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The Living Room Me and society Don't call me stupid
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Don't call me stupid
A friend of mine, who does not know me for a very long time, has recently told me something I said was stupid. I found this to be quite funny, but she immediately was taken aback as if scared by not having thought enough about what she said and afraid of having offended me, which she was not at all the case. A discussion obviously quickly followed, in what contexts can one say to someone they are speaking with that what they have said is stupid? Thinking about it, I realized that I often call other people stupid, in their absence, but that I don't often, if ever, tell them to their face that what they are saying is stupid, with the exception of family members, whom I have no problem calling stupid. Is stupid still such a strong expression? does it require a really intimate relation with someone to be used? why is this the case?
Please let me know what you think, even if this is a stupid question. 
I've found that there are some seemingly innocuous words that actually carry a lot of bite. I never really thought about 'stupid' being one of them, but I see how it can fall under that category.

Stupid is a very simple word, it is one we learned very early in childhood, so when it's used it sounds and feels slightly silly, almost innocent. It is used matter-of-factly and usually without much thought. If something is stupid, its stupidness is rarely justified, it is just a fact that doesn't merit further discussion. And I guess with that comes a certain degree of unintentional superiority.

Another word I find very similar to stupid is 'jerk.' Jerk hits hard when it used. If I'm ever called a jerk I stop in my tracks and self-evaluate.

But a lot of this obviously comes down to tone and familiarity. Words are just endlessly funny because definitions change by delivery.

 For instance, the following 7 word sentence can have 7 different meanings depending on which words you stress:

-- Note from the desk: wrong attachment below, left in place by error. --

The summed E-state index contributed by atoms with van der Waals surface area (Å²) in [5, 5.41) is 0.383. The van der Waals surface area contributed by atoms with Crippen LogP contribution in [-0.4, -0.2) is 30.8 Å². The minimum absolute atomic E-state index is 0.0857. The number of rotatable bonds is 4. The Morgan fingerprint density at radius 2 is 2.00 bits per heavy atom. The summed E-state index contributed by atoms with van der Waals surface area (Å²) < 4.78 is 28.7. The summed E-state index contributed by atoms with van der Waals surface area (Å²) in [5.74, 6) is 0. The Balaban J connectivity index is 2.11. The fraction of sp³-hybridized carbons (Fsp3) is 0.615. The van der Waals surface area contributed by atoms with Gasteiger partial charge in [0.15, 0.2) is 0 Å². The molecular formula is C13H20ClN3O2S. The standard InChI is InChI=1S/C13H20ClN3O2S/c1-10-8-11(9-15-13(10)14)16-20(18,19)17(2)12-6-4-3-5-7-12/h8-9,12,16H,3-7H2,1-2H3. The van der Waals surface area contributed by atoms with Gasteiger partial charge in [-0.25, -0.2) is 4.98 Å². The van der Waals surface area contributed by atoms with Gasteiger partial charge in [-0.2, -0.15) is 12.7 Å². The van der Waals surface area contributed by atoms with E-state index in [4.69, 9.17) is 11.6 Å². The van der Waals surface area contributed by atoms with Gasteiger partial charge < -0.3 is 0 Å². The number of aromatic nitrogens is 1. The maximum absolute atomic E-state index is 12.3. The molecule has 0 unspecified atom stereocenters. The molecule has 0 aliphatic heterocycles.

"I never said she stole my money."
I must admit I frequently call people stupid, to their face, but only good friends of mine. If they do something stupid, or say something stupid, I call them on it.
While calling someone a jerk, Clark, is a more general comment on someone's character, stupid is local. 2+2=4 stupid, not 5. So the person made a mistake. It is a local mistake and doesn't say much about them generally. I usually do at least 10 stupid things a day. I get annoyed at myself a bit, call myself stupid, and move on (hopefully they are not such serious mistakes).

Doug, I think the problem is that people don't accept it as local, they hear it as a judgment on their whole being. You calling me stupid? Especially if people respect you they can be offended by your judgment of them as stupid. They don't understand it is not a judgment of them but a local one on a very simple matter.
For example, students say the stupidest things, but if anybody would call them on it they would feel attacked. More so because they know what they meant to say and what they meant to say was very smart. It wasn't what came out, but if you say something about what came out, well, they feel you are judging what they meant to say, and by proxy, them. (Similarly, I once told a woman I thought she didn't look good in a certain picture of hers. That was a mistake. It didn't help if I thought she looked great in 20 other ones, nope.)

I think the moment someone knows you better and is a friend, they feel you can talk more locally, more to specific points, while someone you don't know well, judging any bit of them is a more general judgment, they feel.

Having said all that, once, after a while of not talking to close friends, when a certain friend of mine replied to something I said - Baloney! I was a bit shocked. It's stupid, but one is simply not used to it in the world and then when it comes it is shocking.


Clark, great last line.
This is why I often say instead, THAT was stupid. Rather than the person being stupid. Seems to wok for me. :)
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Latest Post: February 23, 2010 at 3:56 AM
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